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Inner Compass Coach's explanation of Somatic Therapy

What is Somatic Therapy?

career mindset Feb 17, 2023

By Danielle Roessle, LCSW, GCDFI, CCSP

As a trained therapist, I've seen several therapists myself over the years- many trained in talk therapy, which is a process of talking through problems by identifying the source of the issue and developing solutions to move forward (talk therapy is what is typically portrayed in movies or tv).  

I remember after leaving a talk therapy session where I'd would analyze my past with my therapist, I would leave in a spin of overthinking an issue, which didn't calm my nervous system.

Then in 2012, when I was pursing my social work licensure, I started learning about somatic therapy (Soma is the Greek word for body). Somatic therapy includes different practices to release stress from the body, such as mediation, visualization, dance, and movement. 

A Background of Somatic Therapy

To provide some brief background, Somatic Therapy was started by Wilhelm Reich, a student of Sigmund Freud in the early 1900s, who believed that the body should be involved in psychotherapy and that repressed emotions can be seen in body language and movement (picture a person carrying the weight of the world on their shoulders). 

Peter Levine, currently one of the leading psychologists in the somatic therapy field, realized that when people go through stress or trauma, they store the energy of those experiences in their body. If that energy is not released, it will cause dysregulation (picture someone who is about to explode after taking on years of stress).

The purpose of somatic therapy is to use the body to process negative experiences and emotions, thus releasing the energy trapped in the body.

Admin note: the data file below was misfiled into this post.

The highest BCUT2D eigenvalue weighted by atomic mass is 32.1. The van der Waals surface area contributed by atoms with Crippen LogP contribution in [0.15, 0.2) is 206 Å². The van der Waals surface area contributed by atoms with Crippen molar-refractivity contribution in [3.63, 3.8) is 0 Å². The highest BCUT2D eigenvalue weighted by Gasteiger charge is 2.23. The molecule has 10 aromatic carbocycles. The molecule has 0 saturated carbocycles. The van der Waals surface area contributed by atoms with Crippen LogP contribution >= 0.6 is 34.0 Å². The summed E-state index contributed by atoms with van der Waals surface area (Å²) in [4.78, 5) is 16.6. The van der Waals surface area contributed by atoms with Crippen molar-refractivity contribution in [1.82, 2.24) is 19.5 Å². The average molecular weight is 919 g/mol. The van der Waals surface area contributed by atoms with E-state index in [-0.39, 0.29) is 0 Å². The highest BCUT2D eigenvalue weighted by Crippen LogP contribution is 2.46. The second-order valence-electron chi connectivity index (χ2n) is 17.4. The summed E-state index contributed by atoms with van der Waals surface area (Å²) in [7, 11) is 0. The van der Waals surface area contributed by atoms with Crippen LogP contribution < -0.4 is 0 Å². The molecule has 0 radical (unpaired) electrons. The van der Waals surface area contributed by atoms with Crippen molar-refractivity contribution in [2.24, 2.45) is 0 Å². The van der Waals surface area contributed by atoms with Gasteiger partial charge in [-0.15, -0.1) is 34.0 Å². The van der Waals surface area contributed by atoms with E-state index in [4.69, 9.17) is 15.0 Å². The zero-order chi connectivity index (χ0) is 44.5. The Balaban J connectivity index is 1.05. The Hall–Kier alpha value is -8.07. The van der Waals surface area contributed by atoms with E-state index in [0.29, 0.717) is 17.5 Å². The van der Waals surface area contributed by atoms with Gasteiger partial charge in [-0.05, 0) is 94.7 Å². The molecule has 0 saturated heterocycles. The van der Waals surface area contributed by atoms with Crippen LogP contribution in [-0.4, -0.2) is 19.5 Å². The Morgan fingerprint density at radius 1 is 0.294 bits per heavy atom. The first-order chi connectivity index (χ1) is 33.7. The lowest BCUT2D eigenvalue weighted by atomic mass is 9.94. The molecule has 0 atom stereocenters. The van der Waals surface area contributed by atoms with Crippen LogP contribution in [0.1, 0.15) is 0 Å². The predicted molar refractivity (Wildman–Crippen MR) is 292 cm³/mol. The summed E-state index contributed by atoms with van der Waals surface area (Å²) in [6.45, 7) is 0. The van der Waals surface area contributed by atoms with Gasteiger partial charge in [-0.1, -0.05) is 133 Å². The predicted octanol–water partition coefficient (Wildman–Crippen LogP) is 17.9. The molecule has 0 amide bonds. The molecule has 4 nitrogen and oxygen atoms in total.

An example of somatic practice for me looks like sitting in a quiet space, closing my eyes, and paying attention to my body to notice where my energy is blocked and then spending time with the sensations, and asking questions to get information.

It seemed counterintuitive because I thought I would come to better conclusions through talk therapy- thinking about my past and developing solutions. Instead, I found through somatic practices like the one I shared above, I was getting better outcomes such as releasing stress and anxiety by using my body and finding more mental clarity.

I can compare my somatic practices to someone who uses exercise or movement to release stress. Imagine being able to feel similar effects to the "feel good" endorphins after the workout, and in addition, finding more clarity on issues that you’re struggling with. 

While I'm working in a coaching capacity these days, opposed to clinical therapy, I like using somatic practices with my career coaching clients who need to find the answers to deeper questions such as, "Should I move?", "Should I accept a job offer?", "How should I handle this situation with my boss?", and find that analysis or talk therapy isn't working for them.

While somatic practices aren't  for everyone, especially for individuals who are uncomfortable experiencing their feelings or being in their body, if you'd like to learn more, I'm going to be sharing some exercises this Sunday from 8-9 PM EST, 6-7 PM MST over Zoom during my 9toThrive Program coaching session.

Please schedule a consultation call here, so I can share more details to help you determine if the program would be a good fit. 

Have a great President's Day weekend!



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